• Dan Albert S. de Padua

Road to the U.S. Open

3-0. I can do this. The Boys’ Tennis Championship. Highlight of the summer. I was playing in the Finals. And leading. We played straight-to-eight back in those days—a single set, first to win eight games won, no tiebreak—and I was feeling strong. I had held my serve at love, broken Stevie’s serve, then held serve again. This is my year. Dad was right.


We lived beside the tennis courts on a college campus in the 1970s. They were slow, dusty shell courts that required daily maintenance. Every day of the sweltering, tropical summer, we had to water down the courts completely, wait for them to dry, then pack the clay tight with a heavy concrete roller, and drag jute sacks across the surface. The chalk lines were put on fresh morning and afternoon like the make-up that transformed harridans into grand dames. I said “we” did all that because while the club employed a caretaker for the courts, he worked for the adults; and if we kids wanted any playing time, we had to raise the nets ourselves.


I learned to play when I was eight years old, soon after we moved into the house beside the courts. Dad played every day and was only too happy to lend me one of his old rackets, a chunky Spalding “Pancho Gonzales”, although I longed to get my hands on his Wilson “Jack Kramer”.


That year, I joined my first tournament. Dad said I wasn’t ready. I barely knew how to score. (You know: 15, 30, 40, ad-in, deuce, love. It was an exotic language only tennis players spoke.) But I insisted. I was knocked out in the first round, but not until after I gave a much older boy a little bit of a scare by taking the first few games.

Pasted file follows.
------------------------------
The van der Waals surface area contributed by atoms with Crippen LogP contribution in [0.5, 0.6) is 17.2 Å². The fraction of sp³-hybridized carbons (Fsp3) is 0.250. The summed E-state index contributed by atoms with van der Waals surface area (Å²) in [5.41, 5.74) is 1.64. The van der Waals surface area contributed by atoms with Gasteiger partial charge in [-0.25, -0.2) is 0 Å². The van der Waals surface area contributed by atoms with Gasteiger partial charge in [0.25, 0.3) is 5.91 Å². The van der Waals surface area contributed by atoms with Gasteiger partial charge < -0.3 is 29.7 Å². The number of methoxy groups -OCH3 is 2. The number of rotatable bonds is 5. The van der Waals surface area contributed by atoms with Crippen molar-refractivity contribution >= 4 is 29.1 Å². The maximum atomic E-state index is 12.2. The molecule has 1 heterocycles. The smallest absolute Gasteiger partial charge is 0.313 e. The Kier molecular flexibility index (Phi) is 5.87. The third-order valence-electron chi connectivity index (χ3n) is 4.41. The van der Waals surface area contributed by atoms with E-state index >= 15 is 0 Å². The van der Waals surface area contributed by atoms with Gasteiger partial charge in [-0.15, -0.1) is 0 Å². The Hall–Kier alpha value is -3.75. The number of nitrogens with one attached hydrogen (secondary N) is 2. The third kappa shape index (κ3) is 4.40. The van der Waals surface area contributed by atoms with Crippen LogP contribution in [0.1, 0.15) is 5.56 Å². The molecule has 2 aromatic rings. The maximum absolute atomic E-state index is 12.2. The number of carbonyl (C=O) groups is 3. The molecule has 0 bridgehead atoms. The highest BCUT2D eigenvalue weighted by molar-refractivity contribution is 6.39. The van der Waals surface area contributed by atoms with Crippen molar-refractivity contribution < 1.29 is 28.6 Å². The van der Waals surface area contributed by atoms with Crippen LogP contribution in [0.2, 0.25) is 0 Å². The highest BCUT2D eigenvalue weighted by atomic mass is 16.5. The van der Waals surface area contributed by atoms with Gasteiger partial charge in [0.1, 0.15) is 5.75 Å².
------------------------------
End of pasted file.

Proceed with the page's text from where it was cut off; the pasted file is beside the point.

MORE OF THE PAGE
3-3. Stevie has settled down. Not a lot of unforced errors from him now. I can’t just wait for him to make mistakes. If I want to win, I need to hit winners. Deep breaths . . .


The star of our age group was really Raul Celso, Racel for short, and later Russell. He was one of those natural athletes that every town seems to have. Homerun king in baseball. A sweet outside shot in basketball. And a dominating all-around game in tennis. But he had won the boys’ championship last year and had been promoted to play with the 18-year-olds. I was only a year younger, making me the presumptive heir to the boys’ crown.


Except that there was Stevie. He was a couple of years my junior but had been playing longer. His family lived on the other side of the courts, since forever as far as I knew. His father was like the club pro. Well, not really, but sometimes he gave lessons. More significantly, his eldest son Jerry (Steve’s older brother) was our Class A Singles Champion. Let me put it this way: long before Roger Federer, Jerry had all the classic strokes. He hit the corners with his serve at will, and his backhand topspin drive was a thing of beauty. Plus, he always walked onto the courts in impeccable Wimbledon whites. As for Stevie, when he was still too short to see over the net, they cut down an old racket so he could start playing. By the time we were facing each other in the Finals, he was using a full-sized racket, and he was better than me.


3-5! This is getting away from me. I knew it. @#$%&